The first deer I ever killed was an incredible learning experience. I was hunting with my father-in-law, who hadn’t hunted since he was a kid. Neither of us had any real experience gutting a deer. I read everything I could find on how to field dress a deer. I managed well enough, but where I really got stuck was after the field dressing: “umm, how we gonna hang this thing?”.
None of my reading material or online research ever mentioned that. Of course I had rope, and some nice trees with good size and height. The first time we tried hoisting him over a branch, we were taught about the effects of friction between a branch and rope. “Snap”. The second try we managed to get him up, with one of us pushing/lifting the buck while the other pulled on the rope.
We had hoisted him up by his back legs, because that’s how I’d always seen pictures of deer hanging. I then found a stick of appropriate size to get his legs spread, because I knew I had to get the body cavity open to get him cooled. We then learned about the pressure created between two points on a line, and the tremendous amount of force needed to separate them once once 130 lbs of pressure is applied to said line. Three sticks later, we were in business.
Kids, if you want a lesson in physics, go to deer camp.
Ironically, I had taken many a physics class in high school and college. I was aware of these amazing simple machines known as levers and pulleys that can multiply forces. Unfortunately I didn’t think about how much they could help me until after I needed them.
I immediately bought a pulley/gambrel hoist upon returning home. Wow, does that make life easier. I’ve also since purchased an ATV. Yeah, I won’t go into the “Deer Drag Lesson”.
While the gambrel/pulley worked great, I started seeing these hitch mounted hoists. I was intrigued, so I started researching them and reading reviews. Some were too wimpy. Some were just too damn expensive. I settled on a middle of the road Foreverlast Hitch Hoist, purchased it through Amazon, and hoped for the best.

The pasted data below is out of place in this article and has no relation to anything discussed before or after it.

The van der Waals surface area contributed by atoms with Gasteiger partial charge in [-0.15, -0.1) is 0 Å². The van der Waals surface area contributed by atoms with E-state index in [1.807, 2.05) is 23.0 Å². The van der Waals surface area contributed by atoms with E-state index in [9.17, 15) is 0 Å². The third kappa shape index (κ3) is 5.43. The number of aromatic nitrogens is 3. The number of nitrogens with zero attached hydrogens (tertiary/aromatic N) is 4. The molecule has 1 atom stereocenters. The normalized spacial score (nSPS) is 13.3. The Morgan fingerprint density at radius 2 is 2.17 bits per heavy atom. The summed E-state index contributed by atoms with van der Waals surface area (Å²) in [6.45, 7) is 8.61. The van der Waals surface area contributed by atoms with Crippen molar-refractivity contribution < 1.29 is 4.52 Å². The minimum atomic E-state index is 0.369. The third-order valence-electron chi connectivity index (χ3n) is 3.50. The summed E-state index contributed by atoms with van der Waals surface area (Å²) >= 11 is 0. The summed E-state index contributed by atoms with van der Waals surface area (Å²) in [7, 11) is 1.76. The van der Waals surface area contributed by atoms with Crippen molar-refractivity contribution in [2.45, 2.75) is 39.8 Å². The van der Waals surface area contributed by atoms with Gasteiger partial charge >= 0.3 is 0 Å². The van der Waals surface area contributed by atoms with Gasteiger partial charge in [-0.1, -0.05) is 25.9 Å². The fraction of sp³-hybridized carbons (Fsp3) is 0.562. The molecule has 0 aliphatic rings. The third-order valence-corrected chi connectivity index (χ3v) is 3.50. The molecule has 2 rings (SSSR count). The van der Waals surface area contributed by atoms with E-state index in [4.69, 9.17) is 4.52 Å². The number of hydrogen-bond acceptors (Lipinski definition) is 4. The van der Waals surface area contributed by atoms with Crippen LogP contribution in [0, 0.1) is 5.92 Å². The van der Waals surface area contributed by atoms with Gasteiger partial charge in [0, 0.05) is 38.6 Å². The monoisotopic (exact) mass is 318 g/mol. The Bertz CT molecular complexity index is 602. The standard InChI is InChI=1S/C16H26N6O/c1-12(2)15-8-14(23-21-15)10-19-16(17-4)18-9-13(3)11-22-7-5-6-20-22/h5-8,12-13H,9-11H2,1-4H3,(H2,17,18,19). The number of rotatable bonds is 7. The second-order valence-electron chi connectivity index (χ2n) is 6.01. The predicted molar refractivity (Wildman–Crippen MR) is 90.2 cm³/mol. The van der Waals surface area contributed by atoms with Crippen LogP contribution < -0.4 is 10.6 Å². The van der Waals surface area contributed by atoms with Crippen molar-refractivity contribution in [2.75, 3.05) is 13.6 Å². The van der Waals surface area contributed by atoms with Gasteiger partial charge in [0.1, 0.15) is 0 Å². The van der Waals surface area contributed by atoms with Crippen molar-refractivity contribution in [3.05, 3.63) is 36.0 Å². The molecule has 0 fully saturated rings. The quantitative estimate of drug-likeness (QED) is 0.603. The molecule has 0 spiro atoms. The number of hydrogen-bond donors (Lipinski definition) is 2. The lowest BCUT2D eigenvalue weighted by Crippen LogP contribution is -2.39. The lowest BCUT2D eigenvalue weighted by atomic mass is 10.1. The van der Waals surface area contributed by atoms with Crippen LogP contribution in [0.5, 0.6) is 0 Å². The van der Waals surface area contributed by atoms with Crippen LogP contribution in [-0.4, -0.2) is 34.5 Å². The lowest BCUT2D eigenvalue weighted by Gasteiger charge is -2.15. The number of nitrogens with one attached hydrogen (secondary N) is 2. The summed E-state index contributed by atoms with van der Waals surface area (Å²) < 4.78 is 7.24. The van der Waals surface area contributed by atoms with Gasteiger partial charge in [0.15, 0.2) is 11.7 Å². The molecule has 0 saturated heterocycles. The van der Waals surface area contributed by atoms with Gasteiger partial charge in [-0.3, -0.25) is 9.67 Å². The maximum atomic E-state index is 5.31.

To date I’ve used this hoist on four deer. It fits in a 2″ receiver, and I’ve used it on both my truck and my UTV. This thing is solid and HEAVY DUTY. As a bonus, you can remove a pin and it will swivel to help load a deer into your vehicle. No, your tailgate won’t open with it on, unless you also have a hitch extender.
Now, for the cost, while not exorbitant, it is one of those purchases you wouldn’t go and get as a new hunter. But if you are a hunter who has all the gear you need, or if you are buying a gift for a hunter who has everything, I would recommend this hoist.
I’ve used it as an aid in field dressing. I’ve used it to help me load a deer into my UTV. I’ve used it to just move a deer around camp. I’ve used it to age a deer. And best of all, I use it to quarter and butcher my deer. As you can see from the picture, it doesn’t get the deer far off the ground. My truck will be a little higher naturally, but the Kubota is actually a perfect height for quartering. My preference is to hang from the head while skinning and quartering. Notice I use a rope as well, could get a little higher without that. The Kubota puts the deer where the rear legs just touch the ground, which actually helps the process: this keeps the deer from spinning/moving as much while I skin it.
And if it starts to rain, I can get the whole thing under a pop-up canopy and continue to work.
If you hunt alone, or if you just want to reduce the heavy lifting in deer hunting, this is a great hoist. You can get it here at Amazon: